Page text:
at the Gare St. Lazare

Perceptions are a function of one’s political philosophy. Or is it the other way around? At any rate, two people can look at exactly the same situation and come away with vastly different interpretations, and that’s basically what politics is all about.

David Madden attempts to illustrate this in his short story “The Singer,” a work that should transfer effortlessly to the stage. Madden wrote it as a dialogue between two men–a bombastic southern preacher and his self-effacing assistant–who are narrating a rough cut of a film they have made about poverty in the coal mining regions of Kentucky.

The film is part of the church’s “Christian Program on Politics.” Pete, the preacher, is intent on showing his congregation “what it’s like to live in the welfare state where all a body’s got is promises instead of bread to put on the table.”

But try as he might, Pete can’t conceal his underlying contempt for the people he has observed. To him, members of a poor family rooting through a garbage dump “look like bats clinging to a slanting wall.” A 21-year-old girl “had four babies and drew [welfare] on all of them,” he claims. And when he does notice the misery of these impoverished mountain folk, it is with morbid relish. “Look at that baby’s little tummy, swollen out there . . . Fred, you shoulda held on that one,” he says to the cameraman.

It soon becomes clear that Pete’s primary objective in making the film is to attack the state government for “not doing right by the people.” While wringing his hands about human suffering, he is far more concerned with discrediting the political party in power.

Wayne, his assistant, has a much greater affinity for the people they met. Unlike Pete, he remembers the name of each town shown in the film. He recognizes that the people are ruthlessly exploited by the coal companies, and he appreciates the scenic beauty of the landscape. (Pete merely gets annoyed by all the film wasted on panoramas.)

The tension between the two men remains subtle as Pete tries to conceal–from himself, mostly–his own callous and unchristian indifference to the mountain people in the film. What finally exposes their polarized viewpoints, however, is the way they respond to “the singer,” a beautiful young woman who showed up one night at a revival tent and, instead of speaking in tongues or testifying for the Lord, started singing like an angel, which made her into a local legend.

Wayne recounts how the singer and a young female follower just wandered about the countryside, with the singer bursting into song whenever the spirit moved her. The people in the area concluded that she had “a calling to sing for Jesus,” and Wayne sympathizes with their affection for this ethereal creature. Pete, on the other hand, considers the singer just another piece of poor white trash. “I don’t have a thing to say about that girl,” he snaps when a man in the audience asks about her.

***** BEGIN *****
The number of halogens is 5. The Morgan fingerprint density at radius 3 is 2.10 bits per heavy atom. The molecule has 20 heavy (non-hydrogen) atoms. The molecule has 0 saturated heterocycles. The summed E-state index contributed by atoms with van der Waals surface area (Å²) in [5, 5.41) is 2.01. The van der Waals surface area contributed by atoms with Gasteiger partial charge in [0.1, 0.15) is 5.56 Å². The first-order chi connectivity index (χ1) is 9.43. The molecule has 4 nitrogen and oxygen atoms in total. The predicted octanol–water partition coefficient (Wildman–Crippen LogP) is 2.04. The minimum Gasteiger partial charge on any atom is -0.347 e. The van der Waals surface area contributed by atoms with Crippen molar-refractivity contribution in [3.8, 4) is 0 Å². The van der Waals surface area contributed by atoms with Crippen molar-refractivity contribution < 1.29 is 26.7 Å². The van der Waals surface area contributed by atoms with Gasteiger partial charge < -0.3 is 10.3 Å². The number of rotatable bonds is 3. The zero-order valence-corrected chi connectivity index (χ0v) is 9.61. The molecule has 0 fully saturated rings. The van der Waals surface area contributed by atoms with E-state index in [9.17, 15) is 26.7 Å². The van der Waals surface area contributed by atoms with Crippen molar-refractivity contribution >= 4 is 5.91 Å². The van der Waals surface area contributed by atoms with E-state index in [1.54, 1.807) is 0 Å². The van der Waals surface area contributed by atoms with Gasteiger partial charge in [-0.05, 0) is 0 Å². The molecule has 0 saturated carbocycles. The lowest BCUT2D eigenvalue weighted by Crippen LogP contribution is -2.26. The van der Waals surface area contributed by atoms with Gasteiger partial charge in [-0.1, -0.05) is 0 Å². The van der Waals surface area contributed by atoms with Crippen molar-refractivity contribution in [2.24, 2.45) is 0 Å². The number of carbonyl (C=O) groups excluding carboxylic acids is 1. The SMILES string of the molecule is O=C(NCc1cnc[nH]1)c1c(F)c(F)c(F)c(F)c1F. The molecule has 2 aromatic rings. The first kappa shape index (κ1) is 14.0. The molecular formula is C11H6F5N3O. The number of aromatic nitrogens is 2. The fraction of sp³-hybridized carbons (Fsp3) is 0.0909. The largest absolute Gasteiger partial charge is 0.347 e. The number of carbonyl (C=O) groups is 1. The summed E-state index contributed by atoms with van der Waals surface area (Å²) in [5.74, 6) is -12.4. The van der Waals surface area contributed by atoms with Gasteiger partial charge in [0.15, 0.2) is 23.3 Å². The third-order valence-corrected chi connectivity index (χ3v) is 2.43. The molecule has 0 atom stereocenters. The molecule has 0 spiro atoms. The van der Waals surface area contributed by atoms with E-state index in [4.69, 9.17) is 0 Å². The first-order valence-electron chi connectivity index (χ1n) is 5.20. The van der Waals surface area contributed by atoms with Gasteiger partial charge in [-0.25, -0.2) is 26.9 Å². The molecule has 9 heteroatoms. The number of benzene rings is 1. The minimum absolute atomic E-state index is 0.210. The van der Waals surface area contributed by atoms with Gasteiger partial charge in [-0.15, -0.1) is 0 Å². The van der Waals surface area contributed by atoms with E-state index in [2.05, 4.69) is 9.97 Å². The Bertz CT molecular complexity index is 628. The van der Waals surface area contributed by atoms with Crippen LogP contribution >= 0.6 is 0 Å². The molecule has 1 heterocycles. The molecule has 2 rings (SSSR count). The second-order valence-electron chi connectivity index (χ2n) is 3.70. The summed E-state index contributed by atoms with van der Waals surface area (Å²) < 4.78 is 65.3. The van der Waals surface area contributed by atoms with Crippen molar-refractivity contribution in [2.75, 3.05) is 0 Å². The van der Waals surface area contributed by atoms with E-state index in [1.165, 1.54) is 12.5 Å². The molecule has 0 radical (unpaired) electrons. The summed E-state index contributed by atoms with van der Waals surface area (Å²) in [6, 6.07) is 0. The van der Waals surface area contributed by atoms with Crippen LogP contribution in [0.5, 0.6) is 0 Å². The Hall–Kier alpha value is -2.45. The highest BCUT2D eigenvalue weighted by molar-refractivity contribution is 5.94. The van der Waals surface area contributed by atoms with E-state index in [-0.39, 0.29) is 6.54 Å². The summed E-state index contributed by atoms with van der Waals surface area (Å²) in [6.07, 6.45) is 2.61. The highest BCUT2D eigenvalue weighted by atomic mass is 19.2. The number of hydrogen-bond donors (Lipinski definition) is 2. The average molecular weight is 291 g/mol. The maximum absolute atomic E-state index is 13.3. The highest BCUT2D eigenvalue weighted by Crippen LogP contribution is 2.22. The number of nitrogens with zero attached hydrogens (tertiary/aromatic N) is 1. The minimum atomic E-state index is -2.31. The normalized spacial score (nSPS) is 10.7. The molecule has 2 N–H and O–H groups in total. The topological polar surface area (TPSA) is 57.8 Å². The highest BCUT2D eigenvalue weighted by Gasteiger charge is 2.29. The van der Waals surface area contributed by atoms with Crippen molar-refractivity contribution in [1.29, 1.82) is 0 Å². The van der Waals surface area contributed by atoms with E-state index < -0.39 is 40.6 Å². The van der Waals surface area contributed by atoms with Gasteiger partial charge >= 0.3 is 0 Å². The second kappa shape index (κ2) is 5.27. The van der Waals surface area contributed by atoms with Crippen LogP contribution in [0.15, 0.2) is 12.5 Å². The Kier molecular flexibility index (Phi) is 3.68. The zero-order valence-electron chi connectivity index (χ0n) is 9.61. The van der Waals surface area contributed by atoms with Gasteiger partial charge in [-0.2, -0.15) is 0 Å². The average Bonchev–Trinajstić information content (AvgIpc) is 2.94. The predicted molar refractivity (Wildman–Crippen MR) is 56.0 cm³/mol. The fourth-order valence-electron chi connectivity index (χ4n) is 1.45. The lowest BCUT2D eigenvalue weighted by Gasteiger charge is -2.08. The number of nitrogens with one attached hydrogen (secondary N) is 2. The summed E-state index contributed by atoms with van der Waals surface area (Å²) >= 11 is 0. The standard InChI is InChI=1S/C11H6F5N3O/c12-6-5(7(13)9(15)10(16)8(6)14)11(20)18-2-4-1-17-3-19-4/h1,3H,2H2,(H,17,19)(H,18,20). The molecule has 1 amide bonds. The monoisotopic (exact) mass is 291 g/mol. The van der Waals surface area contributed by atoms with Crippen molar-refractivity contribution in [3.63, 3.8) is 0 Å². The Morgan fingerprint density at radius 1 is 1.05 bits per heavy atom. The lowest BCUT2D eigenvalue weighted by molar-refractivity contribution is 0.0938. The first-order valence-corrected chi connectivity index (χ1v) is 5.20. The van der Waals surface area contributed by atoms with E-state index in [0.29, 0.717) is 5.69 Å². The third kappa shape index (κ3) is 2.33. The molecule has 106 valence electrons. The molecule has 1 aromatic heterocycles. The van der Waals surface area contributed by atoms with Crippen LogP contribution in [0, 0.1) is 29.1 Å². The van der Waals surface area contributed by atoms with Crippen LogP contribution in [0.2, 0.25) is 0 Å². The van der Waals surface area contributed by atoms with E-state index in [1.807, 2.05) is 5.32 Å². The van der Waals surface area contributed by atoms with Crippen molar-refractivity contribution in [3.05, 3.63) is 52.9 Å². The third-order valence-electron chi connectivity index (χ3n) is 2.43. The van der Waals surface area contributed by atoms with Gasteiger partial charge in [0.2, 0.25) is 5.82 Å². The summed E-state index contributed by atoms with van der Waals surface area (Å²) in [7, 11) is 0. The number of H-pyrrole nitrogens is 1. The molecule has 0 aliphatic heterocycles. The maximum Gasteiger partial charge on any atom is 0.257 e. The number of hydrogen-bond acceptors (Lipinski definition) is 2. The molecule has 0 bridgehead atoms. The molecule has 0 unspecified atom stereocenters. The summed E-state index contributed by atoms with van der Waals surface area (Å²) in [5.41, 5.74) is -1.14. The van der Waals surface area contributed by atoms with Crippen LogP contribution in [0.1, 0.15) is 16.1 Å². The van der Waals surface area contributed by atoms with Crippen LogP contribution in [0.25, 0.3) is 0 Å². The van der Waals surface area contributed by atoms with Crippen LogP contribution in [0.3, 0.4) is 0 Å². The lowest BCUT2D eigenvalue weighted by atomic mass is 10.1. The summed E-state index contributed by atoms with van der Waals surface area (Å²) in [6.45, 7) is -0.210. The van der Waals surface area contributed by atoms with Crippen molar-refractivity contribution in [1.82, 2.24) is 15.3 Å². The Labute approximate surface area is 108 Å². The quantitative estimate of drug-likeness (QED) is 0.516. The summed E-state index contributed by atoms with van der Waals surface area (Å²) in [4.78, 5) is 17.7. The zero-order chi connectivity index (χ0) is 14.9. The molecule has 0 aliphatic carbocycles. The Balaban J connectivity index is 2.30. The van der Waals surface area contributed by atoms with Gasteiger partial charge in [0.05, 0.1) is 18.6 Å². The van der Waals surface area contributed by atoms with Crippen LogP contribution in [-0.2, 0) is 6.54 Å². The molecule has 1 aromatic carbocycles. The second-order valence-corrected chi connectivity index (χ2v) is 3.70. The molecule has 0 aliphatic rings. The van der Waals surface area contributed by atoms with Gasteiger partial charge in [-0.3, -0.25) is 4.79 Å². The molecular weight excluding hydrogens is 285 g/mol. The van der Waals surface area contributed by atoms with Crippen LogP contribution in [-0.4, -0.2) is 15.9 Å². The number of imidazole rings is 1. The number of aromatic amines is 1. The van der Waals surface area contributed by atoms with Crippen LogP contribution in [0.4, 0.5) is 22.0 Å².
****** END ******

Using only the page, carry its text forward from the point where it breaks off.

Although the tragic story of the singer propels the narrative, this is actually an account of two men imposing contradictory interpretations of reality on the same film images. Fred, the cameraman, is a mute. His choice of scenes and camera angles certainly allows him to communicate visually, but he cannot interpret what he sees through words. That job is left to Pete and Wayne, and their conflicting perceptions demonstrate that political beliefs can distort the most objective reality.

As I said, this should be an easy story to adapt to the stage. It is written as dialogue, and the men describe the film so clearly that there’s no need for an actual movie. The production at the Gare St. Lazare, however, obscures Madden’s story by doing both too much and too little with it.

Director Ray Hutcherson does too much when he brings in an actual movie projector. That may seem to be a good idea. The projector’s sound reinforces the illusion that the audience is watching a movie, and a colored filter placed before the lens helps distinguish the color portions from the black-and-white segments that the preacher dislikes so much. But the projector is so noisy it drowns out snatches of dialogue, and, because the dialogue is so vivid, the illusion that we are watching a movie needs no reinforcing.

The performances by Rodney Lee Sell and Tom Wolfe provide too little. Sell captures many little details of an egotistical preacher. His speaking voice is loud and pompous, he swaggers a bit, and he looks powerfully annoyed when corrected by Wayne. But Wolfe portrays Wayne as so quiet and mild-mannered that Sell doesn’t have a strong opponent to play against. The friction between them should generate sparks that illuminate their opposing viewpoints. Instead, they’re so polite to each other they dissipate the meager tension that develops.

If the light from the projector were replaced by sparks from the performers, the audience would find it even easier to “see” the invisible film, as well as the point that Madden is trying to make.